Torrevieja Town Hall and ANSE (Association of Naturalists of the South East of Spain) have started restoring the sand dunes in the ‘Parque Molino del Agua’ (water mill park) and the dunes by Calle Mayor and other areas in La Mata.
Councillor Fanny Serrano said they want to restore biodiversity and landscapes to attract tourism and for environmental education activities.
Both organisations are removing invasive plant species and restoring native ones, some of them extinct in the are, like the prickly sampire (Echinophora spinosa – knonw in Spanish as the ‘maritime carrot’), Phoenecian juniper or large-fruited juniper. They are also working in different dune remnants and peripheral areas that have become isolated by buildings. Their activitiy is supported by the Ministry for the Environment.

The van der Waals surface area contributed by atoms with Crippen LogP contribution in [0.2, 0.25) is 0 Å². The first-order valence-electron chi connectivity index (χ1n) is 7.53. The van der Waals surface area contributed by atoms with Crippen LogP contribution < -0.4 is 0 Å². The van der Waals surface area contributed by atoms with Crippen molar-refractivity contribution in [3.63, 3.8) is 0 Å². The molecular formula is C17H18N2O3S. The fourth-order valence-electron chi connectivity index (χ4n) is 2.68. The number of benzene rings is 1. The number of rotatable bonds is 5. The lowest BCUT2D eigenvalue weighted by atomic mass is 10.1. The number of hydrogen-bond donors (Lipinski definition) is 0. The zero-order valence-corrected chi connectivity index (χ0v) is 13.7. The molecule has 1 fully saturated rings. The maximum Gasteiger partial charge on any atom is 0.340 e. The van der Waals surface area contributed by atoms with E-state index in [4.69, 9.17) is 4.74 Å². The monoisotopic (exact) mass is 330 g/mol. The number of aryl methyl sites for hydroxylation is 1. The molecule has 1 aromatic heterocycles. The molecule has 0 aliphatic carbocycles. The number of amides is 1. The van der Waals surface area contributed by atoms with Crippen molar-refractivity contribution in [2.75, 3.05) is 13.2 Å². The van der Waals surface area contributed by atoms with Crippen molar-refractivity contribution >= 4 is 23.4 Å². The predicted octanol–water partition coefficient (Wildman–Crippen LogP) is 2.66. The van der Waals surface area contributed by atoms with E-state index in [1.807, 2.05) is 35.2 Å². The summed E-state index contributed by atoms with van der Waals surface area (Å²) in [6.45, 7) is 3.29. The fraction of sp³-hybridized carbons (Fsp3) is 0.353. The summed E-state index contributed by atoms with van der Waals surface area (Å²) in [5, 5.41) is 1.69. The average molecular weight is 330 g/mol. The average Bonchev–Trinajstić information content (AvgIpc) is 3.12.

Serrano explained they are removing species like the mimosa (acacia dealbata) or pigface (carprobrotus), which are very damaging to these ecosystems because they change the soil composition.
Then this morening they started to reinforce the dune system by planting species including dunar teucrium, sea holly (Eryngium maritimum), samphire (Crithmum maritimum), Lotus creticus, European beach grass (Ammophila arenaria), yellow hornpoppy (Glaucium flavum) and soiuuthern tea tree (Lycium intricatum), among many others.
Part of the planting is being done by volunteers so tha local people can get involved in restoring the coast. Also information panels are going to be installed so residents and tourists can find out about the characteristic species of the dunes and their importance, such as protecting the beaches.